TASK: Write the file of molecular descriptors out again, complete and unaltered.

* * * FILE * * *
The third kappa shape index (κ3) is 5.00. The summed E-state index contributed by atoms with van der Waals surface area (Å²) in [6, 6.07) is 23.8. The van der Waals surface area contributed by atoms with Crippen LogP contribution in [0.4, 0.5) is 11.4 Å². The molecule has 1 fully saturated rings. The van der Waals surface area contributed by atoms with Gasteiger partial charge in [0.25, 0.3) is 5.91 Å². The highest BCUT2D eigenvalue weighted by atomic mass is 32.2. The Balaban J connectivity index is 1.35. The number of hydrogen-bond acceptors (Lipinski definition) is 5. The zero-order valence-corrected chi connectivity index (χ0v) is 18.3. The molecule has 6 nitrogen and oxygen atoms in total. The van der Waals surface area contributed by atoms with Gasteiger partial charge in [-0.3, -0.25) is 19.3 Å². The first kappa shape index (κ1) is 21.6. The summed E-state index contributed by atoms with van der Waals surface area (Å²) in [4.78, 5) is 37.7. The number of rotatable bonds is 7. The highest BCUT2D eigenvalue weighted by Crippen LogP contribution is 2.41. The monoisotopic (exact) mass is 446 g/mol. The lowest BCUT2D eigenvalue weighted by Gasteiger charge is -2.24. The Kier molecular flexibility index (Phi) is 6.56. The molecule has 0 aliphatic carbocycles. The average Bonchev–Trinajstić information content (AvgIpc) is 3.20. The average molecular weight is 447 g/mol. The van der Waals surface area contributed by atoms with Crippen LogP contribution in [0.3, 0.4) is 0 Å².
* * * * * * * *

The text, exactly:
The third kappa shape index (κ3) is 5.00. The summed E-state index contributed by atoms with van der Waals surface area (Å²) in [6, 6.07) is 23.8. The van der Waals surface area contributed by atoms with Crippen LogP contribution in [0.4, 0.5) is 11.4 Å². The molecule has 1 fully saturated rings. The van der Waals surface area contributed by atoms with Gasteiger partial charge in [0.25, 0.3) is 5.91 Å². The highest BCUT2D eigenvalue weighted by atomic mass is 32.2. The Balaban J connectivity index is 1.35. The number of hydrogen-bond acceptors (Lipinski definition) is 5. The zero-order valence-corrected chi connectivity index (χ0v) is 18.3. The molecule has 6 nitrogen and oxygen atoms in total. The van der Waals surface area contributed by atoms with Gasteiger partial charge in [-0.3, -0.25) is 19.3 Å². The first kappa shape index (κ1) is 21.6. The summed E-state index contributed by atoms with van der Waals surface area (Å²) in [4.78, 5) is 37.7. The number of rotatable bonds is 7. The highest BCUT2D eigenvalue weighted by Crippen LogP contribution is 2.41. The monoisotopic (exact) mass is 446 g/mol. The lowest BCUT2D eigenvalue weighted by Gasteiger charge is -2.24. The Kier molecular flexibility index (Phi) is 6.56. The molecule has 0 aliphatic carbocycles. The average Bonchev–Trinajstić information content (AvgIpc) is 3.20. The average molecular weight is 447 g/mol. The van der Waals surface area contributed by atoms with Crippen LogP contribution in [0.3, 0.4) is 0 Å².